In the wake of Donald Trump’s election (and since) many tried to answer the question, “Why would evangelicals support him?” According to the Pew Research Center 81 percent of white evangelicals voted for Donald Trump, an astonishing margin given Trump’s lack of church involvement and his, um, complicated personal history. But few solid analyses have come from within the movement itself. Instead, most pundits have either treated evangelicalism as an oddity or revealed their own personal alienation from the movement.
Believe Me: The Evangelical Road to Donald Trump
June 30, 2018
Fea is an insider who teaches at an evangelical college and attends an evangelical megachurch. When he describes the experience of walking into his church the Sunday after the 2016 election, surmising that most of his fellow believers had voted for a horrible person like Donald Trump, I feel his pain.
Fea begins by setting forth the obvious reasons one might expect evangelicals to reject Donald Trump. Trump’s faults extend beyond personal moral failings and “virtually no evidence of a Spirit-filled life.” Other Republican candidates shared conservative policy values, and with greater consistency than Trump, and possessed far more compelling spiritual bona fides. Yet before Trump defeated Hilary Clinton, he defeated those conservative Christian candidates. White evangelicals still support Trump.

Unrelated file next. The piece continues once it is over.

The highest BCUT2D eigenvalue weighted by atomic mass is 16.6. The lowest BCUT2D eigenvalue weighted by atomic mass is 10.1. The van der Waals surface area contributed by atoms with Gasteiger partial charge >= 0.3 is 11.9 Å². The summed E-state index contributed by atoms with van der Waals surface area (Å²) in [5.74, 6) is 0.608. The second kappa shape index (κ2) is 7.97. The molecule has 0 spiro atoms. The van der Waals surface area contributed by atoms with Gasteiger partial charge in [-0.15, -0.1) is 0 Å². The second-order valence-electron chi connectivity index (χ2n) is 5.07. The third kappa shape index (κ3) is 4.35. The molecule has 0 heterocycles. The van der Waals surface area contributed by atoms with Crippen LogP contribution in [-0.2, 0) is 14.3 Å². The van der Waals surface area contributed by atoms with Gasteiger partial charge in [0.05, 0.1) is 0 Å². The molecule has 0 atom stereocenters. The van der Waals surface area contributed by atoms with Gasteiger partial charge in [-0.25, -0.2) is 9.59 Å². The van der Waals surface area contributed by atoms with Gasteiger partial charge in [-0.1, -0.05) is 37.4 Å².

Fea walks a fine line between empathy for his fellow evangelicals and critical appraisal. He believes evangelicals hold legitimate grievances against Democrats. He explains that during the Obama administration evangelicals experienced setbacks at a dizzying pace, particularly with respect to matters of gender and sexuality. Obama’s stance on abortion could be taken as a given, but his change of mind on same-sex marriage—if it was indeed a change of mind—was an unwelcome surprise. Fea perceives attacks on religious liberty in the Affordable Care Act’s requirements concerning birth control and the Obama Justice Department’s enforcement of civil rights for LGBT persons. All of these factors motivated evangelicals to believe that they and their movement were under siege.
But evangelicals will also feel Fea’s sting. In Fea’s analysis, three tropes—fear, nostalgia, and power—primarily account for Trump’s appeal to evangelicals. A sense of cultural disorientation tinged with racism plays into the long-standing conservative strategy—the appeal to fear, nurtured by Trump more effectively than any other candidate. If evangelicals disagreed with his policies, “Obama’s biracialism, single-parent upbringing, and global experiences made him a poster child for the demographic changes taking place in the country.” Fea’s chapter, “A Short History of Evangelical Fear,” is worth the price of the book.